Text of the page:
The “spirits in prison” are mentioned in the context of what Jesus did in the time between His death and resurrection. First Peter 3:18–20 says, “He was put to death in the body but made alive in the Spirit. After being made alive, he went and made proclamation to the imprisoned spirits—to those who were disobedient long ago when God waited patiently in the days of Noah while the ark was being built.” Note that Jesus’ body was dead and awaiting resurrection, but He was spiritually alive during the time that His body was in the grave. As background, please read our article on “Where was Jesus for the three days between His death and resurrection?”
We know three things for sure about the spirits mentioned in 1 Peter 3:19. They are incorporeal, they are imprisoned, and their sin was committed before the Flood. The verse also seems to indicate that Jesus visited the place of their captivity to make an announcement to them. Who exactly these spirits are has been the subject of some speculation through the years.
We take the view that the spirits in prison are fallen angels or demons. The spirits in prison cannot be holy angels, because they have not sinned and are not imprisoned. It is clear that not all the demons are imprisoned, for the New Testament gives many examples of demonic activity on earth. So the spirits in prison must be a select group of demons who, unlike the their demonic allies, are held captive.
What might be a reason for some, but not all, of the demons to be imprisoned? Jude 1:6 gives us an important clue: “The angels who did not keep their positions of authority but abandoned their proper dwelling—these he has kept in darkness, bound with everlasting chains for judgment on the great Day.” There are some fallen angels that committed an egregious crime of some kind; Jude 1:6 does not give details, but the demons’ sin was related to how they “did not keep their own position but deserted their proper dwelling.” Revelation 9:1–12, 14–15, and 2 Peter 2:4 also speak of a group of wicked angels that are currently bound.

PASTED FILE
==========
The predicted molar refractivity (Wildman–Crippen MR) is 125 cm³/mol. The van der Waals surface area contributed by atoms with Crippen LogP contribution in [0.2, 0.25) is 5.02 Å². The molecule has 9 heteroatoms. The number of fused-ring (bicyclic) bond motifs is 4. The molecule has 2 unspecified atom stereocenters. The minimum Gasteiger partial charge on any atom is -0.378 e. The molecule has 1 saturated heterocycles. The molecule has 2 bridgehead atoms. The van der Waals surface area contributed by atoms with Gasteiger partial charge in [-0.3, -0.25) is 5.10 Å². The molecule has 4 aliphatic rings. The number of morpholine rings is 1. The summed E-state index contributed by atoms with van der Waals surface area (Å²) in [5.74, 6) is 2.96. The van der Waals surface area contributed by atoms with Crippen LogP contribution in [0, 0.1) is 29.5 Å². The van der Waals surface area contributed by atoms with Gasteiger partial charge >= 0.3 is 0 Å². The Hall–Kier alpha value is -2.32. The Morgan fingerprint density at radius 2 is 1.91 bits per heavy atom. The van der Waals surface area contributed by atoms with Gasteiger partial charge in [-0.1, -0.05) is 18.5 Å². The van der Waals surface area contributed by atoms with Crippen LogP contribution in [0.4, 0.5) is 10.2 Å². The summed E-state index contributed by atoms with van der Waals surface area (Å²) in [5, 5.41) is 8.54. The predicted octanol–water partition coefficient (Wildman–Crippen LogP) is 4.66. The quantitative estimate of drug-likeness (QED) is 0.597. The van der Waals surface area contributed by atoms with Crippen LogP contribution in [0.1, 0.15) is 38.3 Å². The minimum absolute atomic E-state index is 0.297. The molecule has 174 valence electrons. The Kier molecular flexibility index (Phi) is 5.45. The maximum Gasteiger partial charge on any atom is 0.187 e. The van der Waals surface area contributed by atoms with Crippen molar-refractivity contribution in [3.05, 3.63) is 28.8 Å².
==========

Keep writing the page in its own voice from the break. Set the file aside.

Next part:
The sin the spirits in prison committed could be the one in Genesis 6:1–4, which records the “sons of God” mating with the “daughters of men” and producing a race of giants, the Nephilim. If the “sons of God” were fallen angels, then the sin of Genesis 6 involved angels leaving the place where they belonged in an act of disobedience before the Flood—and that corresponds to what the apostle mentions in 1 Peter 3:19. It could be that the demons who cohabited with human women were imprisoned by God to prevent them from repeating that sin and to discourage other demons from trying it.
According to 1 Peter 3:19, Jesus “made proclamation” to these spirits in prison. The Greek word translated “proclaimed” or “preached” means “to publicly declare” or “to herald.” If the spirits are demons, then Peter says that Jesus went to the Abyss and proclaimed His victory to the fallen angels imprisoned there. They had lost, and He had won. The cross triumphs over all evil (see Colossians 2:15).
Another view of the identity of the spirits in prison is that they are the human spirits of those who perished in the flood of Noah’s day. As for Christ preaching to them, there are two interpretations: 1) Christ preached to them figuratively, in and through Noah, while they were in the flesh; and 2) Christ preached to them literally in between His death and resurrection. According to both interpretations, the spirits are called such because they were in a spiritual condition when Peter wrote; they were no longer in the flesh but lived in Hades.